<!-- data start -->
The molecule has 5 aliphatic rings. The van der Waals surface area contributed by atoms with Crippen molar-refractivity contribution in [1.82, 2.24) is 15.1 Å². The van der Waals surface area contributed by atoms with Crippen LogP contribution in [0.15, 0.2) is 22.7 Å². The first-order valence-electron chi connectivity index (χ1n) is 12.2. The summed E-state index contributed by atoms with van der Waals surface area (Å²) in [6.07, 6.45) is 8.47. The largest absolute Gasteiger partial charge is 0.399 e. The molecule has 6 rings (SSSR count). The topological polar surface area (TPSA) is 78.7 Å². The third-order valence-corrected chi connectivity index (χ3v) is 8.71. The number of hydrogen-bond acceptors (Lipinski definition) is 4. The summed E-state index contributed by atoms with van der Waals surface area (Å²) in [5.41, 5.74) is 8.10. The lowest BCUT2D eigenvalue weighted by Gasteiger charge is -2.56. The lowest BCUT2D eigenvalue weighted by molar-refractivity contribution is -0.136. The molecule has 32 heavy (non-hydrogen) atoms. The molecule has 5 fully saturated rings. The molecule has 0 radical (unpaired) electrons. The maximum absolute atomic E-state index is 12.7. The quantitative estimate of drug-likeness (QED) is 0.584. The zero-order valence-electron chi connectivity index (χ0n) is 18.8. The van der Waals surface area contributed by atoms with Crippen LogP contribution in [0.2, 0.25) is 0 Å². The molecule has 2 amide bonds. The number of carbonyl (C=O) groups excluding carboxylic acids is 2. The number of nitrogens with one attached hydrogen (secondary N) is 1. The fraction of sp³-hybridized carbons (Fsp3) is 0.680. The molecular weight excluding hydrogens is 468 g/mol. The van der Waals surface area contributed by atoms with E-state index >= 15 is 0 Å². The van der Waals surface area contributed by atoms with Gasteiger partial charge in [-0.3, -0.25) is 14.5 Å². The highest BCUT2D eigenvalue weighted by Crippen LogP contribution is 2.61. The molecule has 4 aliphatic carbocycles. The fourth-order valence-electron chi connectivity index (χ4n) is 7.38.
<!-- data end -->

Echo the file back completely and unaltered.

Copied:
The molecule has 5 aliphatic rings. The van der Waals surface area contributed by atoms with Crippen molar-refractivity contribution in [1.82, 2.24) is 15.1 Å². The van der Waals surface area contributed by atoms with Crippen LogP contribution in [0.15, 0.2) is 22.7 Å². The first-order valence-electron chi connectivity index (χ1n) is 12.2. The summed E-state index contributed by atoms with van der Waals surface area (Å²) in [6.07, 6.45) is 8.47. The largest absolute Gasteiger partial charge is 0.399 e. The molecule has 6 rings (SSSR count). The topological polar surface area (TPSA) is 78.7 Å². The third-order valence-corrected chi connectivity index (χ3v) is 8.71. The number of hydrogen-bond acceptors (Lipinski definition) is 4. The summed E-state index contributed by atoms with van der Waals surface area (Å²) in [5.41, 5.74) is 8.10. The lowest BCUT2D eigenvalue weighted by Gasteiger charge is -2.56. The lowest BCUT2D eigenvalue weighted by molar-refractivity contribution is -0.136. The molecule has 32 heavy (non-hydrogen) atoms. The molecule has 5 fully saturated rings. The molecule has 0 radical (unpaired) electrons. The maximum absolute atomic E-state index is 12.7. The quantitative estimate of drug-likeness (QED) is 0.584. The zero-order valence-electron chi connectivity index (χ0n) is 18.8. The van der Waals surface area contributed by atoms with Crippen LogP contribution in [0.2, 0.25) is 0 Å². The molecule has 2 amide bonds. The number of carbonyl (C=O) groups excluding carboxylic acids is 2. The number of nitrogens with one attached hydrogen (secondary N) is 1. The fraction of sp³-hybridized carbons (Fsp3) is 0.680. The molecular weight excluding hydrogens is 468 g/mol. The van der Waals surface area contributed by atoms with E-state index >= 15 is 0 Å². The van der Waals surface area contributed by atoms with Gasteiger partial charge in [-0.3, -0.25) is 14.5 Å². The highest BCUT2D eigenvalue weighted by Crippen LogP contribution is 2.61. The molecule has 4 aliphatic carbocycles. The fourth-order valence-electron chi connectivity index (χ4n) is 7.38.